'Think-tanks live in the space between academics, policy-makers and the media,' says Nick Pearce, director of another think-tank, the Institute for Public Policy Research. Or, as James Cornford, one of Pearce's predecessors once put it, they're 'the performing fleas of the body politic'.

The US is their spiritual home the term 'think-tank' was originally attached in the 1950s to the Rand Corporation and its military experts and it has been said of Washington that it has think-tanks the way other towns have fire stations.

But now London is going that way. There are probably at least 50 in the capital now, ranging from the venerable Royal Institute of International Affairs (founded 1920), known as Chatham House, to brash new kids on the block such as Civitas (founded 2000), Demos (founded 1993) and the Henry Jackson Society (founded 2005). You can learn a lot about them by looking at who's on the board: Labour peers for the IPPR, conservative-leaning (strictly small c) professors for the Institute of Economic Affairs, Telegraph and The Times journalists for Policy Exchange, leading Tory politicians for the Centre for Social Justice.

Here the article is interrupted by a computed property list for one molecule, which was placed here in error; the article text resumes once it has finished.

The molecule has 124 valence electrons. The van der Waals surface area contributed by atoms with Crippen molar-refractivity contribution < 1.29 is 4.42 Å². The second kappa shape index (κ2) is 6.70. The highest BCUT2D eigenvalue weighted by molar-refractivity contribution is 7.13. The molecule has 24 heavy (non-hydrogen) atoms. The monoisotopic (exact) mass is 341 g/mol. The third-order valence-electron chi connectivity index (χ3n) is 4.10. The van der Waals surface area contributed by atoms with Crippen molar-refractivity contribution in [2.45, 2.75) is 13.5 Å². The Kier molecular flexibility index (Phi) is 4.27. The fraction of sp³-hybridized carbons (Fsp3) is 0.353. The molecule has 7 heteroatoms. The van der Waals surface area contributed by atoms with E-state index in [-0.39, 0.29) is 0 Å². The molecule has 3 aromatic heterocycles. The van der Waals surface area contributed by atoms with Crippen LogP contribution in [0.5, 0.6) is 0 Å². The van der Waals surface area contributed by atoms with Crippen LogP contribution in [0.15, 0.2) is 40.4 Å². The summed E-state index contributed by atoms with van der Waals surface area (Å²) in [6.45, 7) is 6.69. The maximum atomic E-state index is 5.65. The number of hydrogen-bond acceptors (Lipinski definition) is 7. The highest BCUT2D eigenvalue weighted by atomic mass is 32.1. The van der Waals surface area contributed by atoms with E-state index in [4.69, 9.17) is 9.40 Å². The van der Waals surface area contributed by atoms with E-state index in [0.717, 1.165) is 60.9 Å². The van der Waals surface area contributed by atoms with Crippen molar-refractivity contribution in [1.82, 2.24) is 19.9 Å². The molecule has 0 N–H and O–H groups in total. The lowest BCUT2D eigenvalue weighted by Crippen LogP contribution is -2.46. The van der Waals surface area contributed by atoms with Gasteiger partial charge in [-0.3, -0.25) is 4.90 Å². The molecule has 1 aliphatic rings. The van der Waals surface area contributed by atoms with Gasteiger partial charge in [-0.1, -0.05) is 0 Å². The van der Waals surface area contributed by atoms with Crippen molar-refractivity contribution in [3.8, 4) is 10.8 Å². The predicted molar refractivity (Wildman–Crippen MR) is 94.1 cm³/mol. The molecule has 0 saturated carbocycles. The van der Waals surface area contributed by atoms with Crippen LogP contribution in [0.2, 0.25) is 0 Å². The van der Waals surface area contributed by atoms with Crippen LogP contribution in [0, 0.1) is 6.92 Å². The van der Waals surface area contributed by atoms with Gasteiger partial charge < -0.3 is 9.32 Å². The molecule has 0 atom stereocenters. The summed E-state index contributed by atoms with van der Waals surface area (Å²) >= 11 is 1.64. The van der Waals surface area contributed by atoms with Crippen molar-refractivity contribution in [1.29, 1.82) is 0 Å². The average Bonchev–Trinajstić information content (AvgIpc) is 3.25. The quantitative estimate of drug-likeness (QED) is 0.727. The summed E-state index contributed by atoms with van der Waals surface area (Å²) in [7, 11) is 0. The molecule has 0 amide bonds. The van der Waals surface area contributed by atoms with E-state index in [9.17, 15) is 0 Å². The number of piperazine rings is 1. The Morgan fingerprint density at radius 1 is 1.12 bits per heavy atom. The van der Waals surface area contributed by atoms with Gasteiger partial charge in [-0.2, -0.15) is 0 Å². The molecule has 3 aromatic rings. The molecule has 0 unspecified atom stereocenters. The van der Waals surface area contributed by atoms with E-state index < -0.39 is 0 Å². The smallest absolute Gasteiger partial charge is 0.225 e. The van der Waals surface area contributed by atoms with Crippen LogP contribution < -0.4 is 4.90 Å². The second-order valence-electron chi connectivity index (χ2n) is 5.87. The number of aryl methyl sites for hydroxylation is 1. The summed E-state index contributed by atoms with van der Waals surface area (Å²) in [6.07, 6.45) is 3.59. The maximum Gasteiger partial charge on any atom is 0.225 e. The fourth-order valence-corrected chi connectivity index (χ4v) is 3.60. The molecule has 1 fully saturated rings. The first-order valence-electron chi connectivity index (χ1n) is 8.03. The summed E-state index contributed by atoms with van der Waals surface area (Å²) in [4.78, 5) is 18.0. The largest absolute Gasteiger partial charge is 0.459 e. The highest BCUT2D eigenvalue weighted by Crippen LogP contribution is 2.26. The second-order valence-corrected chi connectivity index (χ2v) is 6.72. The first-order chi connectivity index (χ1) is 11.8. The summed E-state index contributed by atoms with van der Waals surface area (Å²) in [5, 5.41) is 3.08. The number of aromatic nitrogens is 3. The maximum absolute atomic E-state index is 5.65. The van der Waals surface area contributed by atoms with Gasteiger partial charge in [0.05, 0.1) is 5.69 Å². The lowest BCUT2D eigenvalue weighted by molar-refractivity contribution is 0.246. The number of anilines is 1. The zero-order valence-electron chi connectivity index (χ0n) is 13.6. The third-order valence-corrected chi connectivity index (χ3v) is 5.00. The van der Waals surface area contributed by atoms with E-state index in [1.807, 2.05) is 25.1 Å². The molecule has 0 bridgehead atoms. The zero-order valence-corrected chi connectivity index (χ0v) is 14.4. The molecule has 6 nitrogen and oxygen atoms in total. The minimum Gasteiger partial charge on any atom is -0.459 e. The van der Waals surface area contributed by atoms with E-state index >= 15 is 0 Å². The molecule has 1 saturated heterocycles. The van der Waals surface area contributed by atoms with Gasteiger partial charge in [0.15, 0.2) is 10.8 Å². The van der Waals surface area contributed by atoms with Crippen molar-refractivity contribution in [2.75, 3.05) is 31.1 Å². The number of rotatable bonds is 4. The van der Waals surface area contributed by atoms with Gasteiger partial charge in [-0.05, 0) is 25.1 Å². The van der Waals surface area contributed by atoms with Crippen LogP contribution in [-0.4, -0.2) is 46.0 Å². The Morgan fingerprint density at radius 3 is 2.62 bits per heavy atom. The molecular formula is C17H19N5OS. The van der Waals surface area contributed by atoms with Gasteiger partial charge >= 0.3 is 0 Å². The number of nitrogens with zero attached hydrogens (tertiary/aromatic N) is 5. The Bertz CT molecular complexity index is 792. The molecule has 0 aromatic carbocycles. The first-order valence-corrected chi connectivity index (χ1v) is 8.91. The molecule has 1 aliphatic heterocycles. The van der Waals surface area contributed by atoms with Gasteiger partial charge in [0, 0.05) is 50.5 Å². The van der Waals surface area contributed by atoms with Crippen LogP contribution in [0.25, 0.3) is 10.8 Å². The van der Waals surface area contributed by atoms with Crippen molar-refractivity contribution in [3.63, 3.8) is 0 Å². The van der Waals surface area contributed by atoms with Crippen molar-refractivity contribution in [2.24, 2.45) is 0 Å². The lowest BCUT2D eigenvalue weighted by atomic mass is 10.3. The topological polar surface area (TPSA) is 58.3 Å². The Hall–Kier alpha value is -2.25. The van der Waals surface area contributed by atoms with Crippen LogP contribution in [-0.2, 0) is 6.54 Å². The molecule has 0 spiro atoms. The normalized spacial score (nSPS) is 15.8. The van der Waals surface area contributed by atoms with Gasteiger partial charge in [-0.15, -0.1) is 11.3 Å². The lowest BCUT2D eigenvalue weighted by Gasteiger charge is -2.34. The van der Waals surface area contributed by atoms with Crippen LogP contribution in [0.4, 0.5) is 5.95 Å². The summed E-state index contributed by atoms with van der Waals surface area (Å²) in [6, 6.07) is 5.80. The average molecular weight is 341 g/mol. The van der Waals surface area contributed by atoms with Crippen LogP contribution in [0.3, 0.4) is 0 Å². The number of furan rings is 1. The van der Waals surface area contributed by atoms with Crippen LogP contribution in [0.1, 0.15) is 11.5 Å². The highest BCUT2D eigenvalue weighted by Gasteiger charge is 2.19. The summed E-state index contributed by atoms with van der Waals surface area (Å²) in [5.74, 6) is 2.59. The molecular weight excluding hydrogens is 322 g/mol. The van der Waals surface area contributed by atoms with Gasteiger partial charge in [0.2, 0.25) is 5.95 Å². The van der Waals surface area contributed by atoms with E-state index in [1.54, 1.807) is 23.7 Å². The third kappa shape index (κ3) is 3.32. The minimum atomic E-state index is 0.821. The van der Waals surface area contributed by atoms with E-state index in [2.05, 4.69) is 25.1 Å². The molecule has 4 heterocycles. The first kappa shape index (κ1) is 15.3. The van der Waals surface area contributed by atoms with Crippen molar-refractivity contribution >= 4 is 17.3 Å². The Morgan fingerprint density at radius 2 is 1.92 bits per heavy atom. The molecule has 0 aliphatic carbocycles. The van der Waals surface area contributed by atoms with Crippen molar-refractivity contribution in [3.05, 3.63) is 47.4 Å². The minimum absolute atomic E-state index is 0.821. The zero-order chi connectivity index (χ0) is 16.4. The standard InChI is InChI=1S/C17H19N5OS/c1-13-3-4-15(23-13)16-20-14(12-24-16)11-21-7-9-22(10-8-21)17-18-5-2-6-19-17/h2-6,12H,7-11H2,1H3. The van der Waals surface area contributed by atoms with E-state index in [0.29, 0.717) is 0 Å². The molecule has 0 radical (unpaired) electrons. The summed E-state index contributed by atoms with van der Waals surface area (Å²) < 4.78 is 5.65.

Think-tanks come in and out of fashion as often and as bewilderingly as the lengths of skirts: Demos is said to be down after its heyday in the mid-1990s while the centre-Right Policy Exchange is thought to be on the up. Everyone is watching the Smith Institute, which used to hold seminars in Number 11, with Gordon Brown regularly dropping in. But it has been almost invisible in the media.

Just now, though, all think-tanks have a glint in their eyes. 'It's a good time for us,' says Ann Rossiter, director of the Social Market Foundation, 'because all three parties are having policy reviews.'

But do the think-tanks have sufficient expertise and intellectual firepower to seize the moment? Do they have enough independence and credibility? And, crucially for those on the Left in particular, does the new man at Number 10 want their ideas?